Russian ChTZ S-65 Tractor
Trumpeter has continued to add to its growing line of Soviet prime movers. The recently released ChTZ S-65 tractor is just that, a tractor. The vehicle’s history from the side of the box: “The STALINETZ S-65 (or Starlinze-65) was basically an improved design based on the S-60 and succeeding it on the production line from June 20 1937, it has a 65-75 hp M17 diesel engine. As of 1941 the STALINETZ S-65 was the most numerous type of full-tracked artillery tractor with in the Soviet Army. The exact figure how many of the 37,626.” The kit includes eight sprues of approximately 200 parts and thirteen sprues of track; approximately 234 parts. There’s a small sheet of PE, clear headlight lenses, and decals for the instrument cluster.
The kit is relatively straightforward in assembly. The running gear and tracks are assembled first. Unlike AFV running gear, there are basically two sponsons for the left and right side of the vehicle. There are some very small parts (A 16), so use caution when removing them from the sprue. Pay close attention to the alignment of the parts. Make sure they are square or they will not fit underneath the chassis. The second sub-assembly is basically the frame of the vehicle. The tractor does not have an engine, but it does have a transmission case that’s nicely detailed. After assembling the undercarriage and radiator, the two sponsons are attached underneath the vehicle. My sponsons were not exactly square, so the flange at the end of one of the arms did not fit as snug as I would have liked.
Once the sponsons are attached, it’s time for the tracks. These tracks are what you will find in a modern bulldozer. There is a plate and two brackets. The brackets are glued onto the plate and the pins of the previous brackets can be squeezed on the pins, keeping them loose and malleable. The instructions say there are 34 links for each track. I am not the biggest fan of individual track links, but I am sure that these types of tracks could not have been successfully rendered any other way. It’s tedious, but the result is worth the effort. I made an effort to keep every link lose so they would go around the road wheels with ease.
Once the tracks were completed, the remaining sub-assemblies went together. The driver’s controls, in particular the steering levers, are very delicate and great care should be used when removing them from the sprue. One of mine snapped in half. In front of the driver is the instrument cluster, basically two gauges that are the only decals in the kit. The cluster is attached to what I can only assume is the fuel tank. While that tank is attached directly to the control deck, it has two photoetch brackets on either side. I am not a fan of photoetch, so I am curious why this wasn’t done in plastic. Once the fuel tank is attached, the rest of the kit goes together quickly. The brackets that hold the headlights are delicate and must be handled with care.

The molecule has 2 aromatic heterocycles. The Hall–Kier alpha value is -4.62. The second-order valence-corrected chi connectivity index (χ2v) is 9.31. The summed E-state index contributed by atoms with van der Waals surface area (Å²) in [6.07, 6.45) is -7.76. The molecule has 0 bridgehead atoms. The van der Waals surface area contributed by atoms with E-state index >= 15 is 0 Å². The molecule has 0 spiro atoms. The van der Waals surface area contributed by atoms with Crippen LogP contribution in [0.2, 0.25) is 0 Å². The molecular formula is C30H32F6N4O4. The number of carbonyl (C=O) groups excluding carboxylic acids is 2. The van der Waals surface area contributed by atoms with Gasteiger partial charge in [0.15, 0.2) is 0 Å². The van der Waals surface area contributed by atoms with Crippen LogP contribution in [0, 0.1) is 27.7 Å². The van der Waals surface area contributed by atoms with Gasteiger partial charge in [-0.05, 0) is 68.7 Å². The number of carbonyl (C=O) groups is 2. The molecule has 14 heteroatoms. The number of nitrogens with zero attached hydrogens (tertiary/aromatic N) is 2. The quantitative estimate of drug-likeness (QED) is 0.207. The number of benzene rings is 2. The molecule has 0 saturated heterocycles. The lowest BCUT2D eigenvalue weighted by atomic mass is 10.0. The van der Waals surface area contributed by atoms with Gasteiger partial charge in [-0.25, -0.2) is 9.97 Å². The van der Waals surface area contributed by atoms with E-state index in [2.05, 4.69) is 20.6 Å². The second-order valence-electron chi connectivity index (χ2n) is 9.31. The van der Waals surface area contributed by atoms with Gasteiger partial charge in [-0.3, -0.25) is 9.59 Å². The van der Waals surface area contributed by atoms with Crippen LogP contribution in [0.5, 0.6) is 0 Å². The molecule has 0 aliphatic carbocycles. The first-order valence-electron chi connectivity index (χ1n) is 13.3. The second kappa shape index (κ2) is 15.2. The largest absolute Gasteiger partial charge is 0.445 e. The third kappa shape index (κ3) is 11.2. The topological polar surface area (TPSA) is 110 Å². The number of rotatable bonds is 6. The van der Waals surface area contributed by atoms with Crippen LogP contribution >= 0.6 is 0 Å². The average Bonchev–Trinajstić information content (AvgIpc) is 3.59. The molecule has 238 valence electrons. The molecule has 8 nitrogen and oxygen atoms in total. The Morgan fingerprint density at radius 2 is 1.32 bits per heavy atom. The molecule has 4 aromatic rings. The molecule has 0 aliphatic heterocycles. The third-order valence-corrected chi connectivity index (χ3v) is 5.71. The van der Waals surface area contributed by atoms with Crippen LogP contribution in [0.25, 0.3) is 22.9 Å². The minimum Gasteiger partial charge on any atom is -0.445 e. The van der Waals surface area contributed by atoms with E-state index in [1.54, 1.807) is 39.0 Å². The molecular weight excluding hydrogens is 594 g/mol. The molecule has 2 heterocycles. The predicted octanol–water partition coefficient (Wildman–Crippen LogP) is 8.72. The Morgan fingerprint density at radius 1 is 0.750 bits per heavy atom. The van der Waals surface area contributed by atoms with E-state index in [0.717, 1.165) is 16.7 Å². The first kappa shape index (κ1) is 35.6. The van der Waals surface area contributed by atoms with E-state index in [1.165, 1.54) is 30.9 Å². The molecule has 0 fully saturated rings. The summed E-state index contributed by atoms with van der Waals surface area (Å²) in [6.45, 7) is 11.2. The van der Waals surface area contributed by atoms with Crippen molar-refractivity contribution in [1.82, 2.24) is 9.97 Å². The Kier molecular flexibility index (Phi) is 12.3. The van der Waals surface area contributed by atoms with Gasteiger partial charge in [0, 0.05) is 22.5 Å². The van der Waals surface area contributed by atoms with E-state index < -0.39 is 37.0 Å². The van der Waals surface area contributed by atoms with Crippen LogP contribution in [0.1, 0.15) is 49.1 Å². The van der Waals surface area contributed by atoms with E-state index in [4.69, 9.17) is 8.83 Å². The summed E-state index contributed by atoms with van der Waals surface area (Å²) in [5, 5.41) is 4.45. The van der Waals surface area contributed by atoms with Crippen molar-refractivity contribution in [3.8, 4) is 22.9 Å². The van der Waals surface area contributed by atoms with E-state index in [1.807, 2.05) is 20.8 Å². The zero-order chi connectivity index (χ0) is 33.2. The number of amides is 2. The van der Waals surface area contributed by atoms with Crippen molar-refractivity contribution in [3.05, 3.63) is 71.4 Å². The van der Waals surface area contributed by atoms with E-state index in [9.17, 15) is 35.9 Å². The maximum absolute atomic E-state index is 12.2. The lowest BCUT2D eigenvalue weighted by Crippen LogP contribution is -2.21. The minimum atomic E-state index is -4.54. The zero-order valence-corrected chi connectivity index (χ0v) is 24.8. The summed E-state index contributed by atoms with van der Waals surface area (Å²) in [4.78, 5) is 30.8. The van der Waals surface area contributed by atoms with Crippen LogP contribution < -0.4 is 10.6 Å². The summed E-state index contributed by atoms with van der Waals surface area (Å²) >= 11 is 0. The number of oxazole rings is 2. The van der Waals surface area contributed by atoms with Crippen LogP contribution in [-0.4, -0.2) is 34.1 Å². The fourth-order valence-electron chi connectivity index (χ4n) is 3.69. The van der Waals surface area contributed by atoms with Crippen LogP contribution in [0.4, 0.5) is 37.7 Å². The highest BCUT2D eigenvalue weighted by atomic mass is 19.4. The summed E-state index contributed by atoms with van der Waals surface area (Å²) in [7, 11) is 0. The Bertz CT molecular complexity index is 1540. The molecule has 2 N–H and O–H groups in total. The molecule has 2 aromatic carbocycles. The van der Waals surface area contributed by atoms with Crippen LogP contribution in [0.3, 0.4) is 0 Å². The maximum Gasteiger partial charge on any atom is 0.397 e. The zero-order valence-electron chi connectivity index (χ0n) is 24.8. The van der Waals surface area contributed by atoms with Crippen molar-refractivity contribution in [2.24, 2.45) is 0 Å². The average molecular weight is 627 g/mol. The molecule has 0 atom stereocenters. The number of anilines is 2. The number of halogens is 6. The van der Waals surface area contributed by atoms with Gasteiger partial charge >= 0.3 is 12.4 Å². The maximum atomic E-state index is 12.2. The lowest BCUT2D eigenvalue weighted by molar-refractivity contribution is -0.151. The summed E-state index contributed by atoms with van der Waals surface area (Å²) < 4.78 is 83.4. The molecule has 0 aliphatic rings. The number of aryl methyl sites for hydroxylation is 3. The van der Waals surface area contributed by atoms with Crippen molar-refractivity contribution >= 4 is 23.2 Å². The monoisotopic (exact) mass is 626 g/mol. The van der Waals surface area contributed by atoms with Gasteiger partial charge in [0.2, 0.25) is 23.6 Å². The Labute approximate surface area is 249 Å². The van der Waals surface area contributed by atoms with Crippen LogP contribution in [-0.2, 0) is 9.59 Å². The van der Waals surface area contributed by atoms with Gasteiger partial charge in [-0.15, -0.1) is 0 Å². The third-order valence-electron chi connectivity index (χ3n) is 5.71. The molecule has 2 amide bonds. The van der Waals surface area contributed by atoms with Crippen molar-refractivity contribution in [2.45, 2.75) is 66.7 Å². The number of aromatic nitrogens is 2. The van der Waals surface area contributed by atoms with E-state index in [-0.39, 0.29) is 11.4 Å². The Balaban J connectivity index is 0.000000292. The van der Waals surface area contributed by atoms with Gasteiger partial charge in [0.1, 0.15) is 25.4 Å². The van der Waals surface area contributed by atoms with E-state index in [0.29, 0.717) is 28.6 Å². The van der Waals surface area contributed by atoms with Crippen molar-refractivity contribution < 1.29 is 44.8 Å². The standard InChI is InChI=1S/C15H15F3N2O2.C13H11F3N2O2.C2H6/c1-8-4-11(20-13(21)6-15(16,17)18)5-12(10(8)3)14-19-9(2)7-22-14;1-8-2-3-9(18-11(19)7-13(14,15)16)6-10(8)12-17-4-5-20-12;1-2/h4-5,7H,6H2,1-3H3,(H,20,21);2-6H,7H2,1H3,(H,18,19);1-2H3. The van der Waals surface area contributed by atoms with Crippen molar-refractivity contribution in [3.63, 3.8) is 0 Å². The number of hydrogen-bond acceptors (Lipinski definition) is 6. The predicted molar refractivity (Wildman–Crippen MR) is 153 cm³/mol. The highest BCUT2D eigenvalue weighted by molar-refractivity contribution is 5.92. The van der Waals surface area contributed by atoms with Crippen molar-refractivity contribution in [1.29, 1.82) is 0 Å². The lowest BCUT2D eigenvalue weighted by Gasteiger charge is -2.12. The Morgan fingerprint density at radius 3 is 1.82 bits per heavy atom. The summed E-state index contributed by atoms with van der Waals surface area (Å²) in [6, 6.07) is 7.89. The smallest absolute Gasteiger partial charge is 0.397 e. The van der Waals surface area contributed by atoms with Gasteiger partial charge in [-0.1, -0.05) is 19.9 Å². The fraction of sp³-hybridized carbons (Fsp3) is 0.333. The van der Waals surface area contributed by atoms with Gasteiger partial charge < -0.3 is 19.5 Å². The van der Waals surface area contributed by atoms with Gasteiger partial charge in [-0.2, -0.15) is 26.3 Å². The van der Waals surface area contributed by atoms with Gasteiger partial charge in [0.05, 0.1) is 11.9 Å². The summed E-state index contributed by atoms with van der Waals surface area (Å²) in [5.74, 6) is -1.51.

The instructions give you two colors, Russian green or Panzer grey. There are no tactical markings or patriotic slogans on the vehicle. The only decals are the instrument cluster. I use Tamiya acrylics almost exclusively, but in this case I tried some of the new Italeri Flat Russian Armor Green Acrylic (4807AP). I tried it on a brush, without thinner, and was pleased with the result. Unfortunately, the paint is rather thick so it took a great deal of experimentation to finally come up with okay results. I like the color, but it took a great deal of effort to get to that point. The tracks are in Tamiya Gunmetal with some silver dry brushing. All in all, I am pleased with the results.
Trumpeter is to be congratulated for producing subjects that, under most circumstances, would have never made it to styrene. Despite the fiddly parts, this went together without that many challenges. I would certainly recommend it if you are interested in Russian subjects matter.
My thanks to IPMS, Stevens International, and Trumpeter models for giving me the opportunity to review this kit.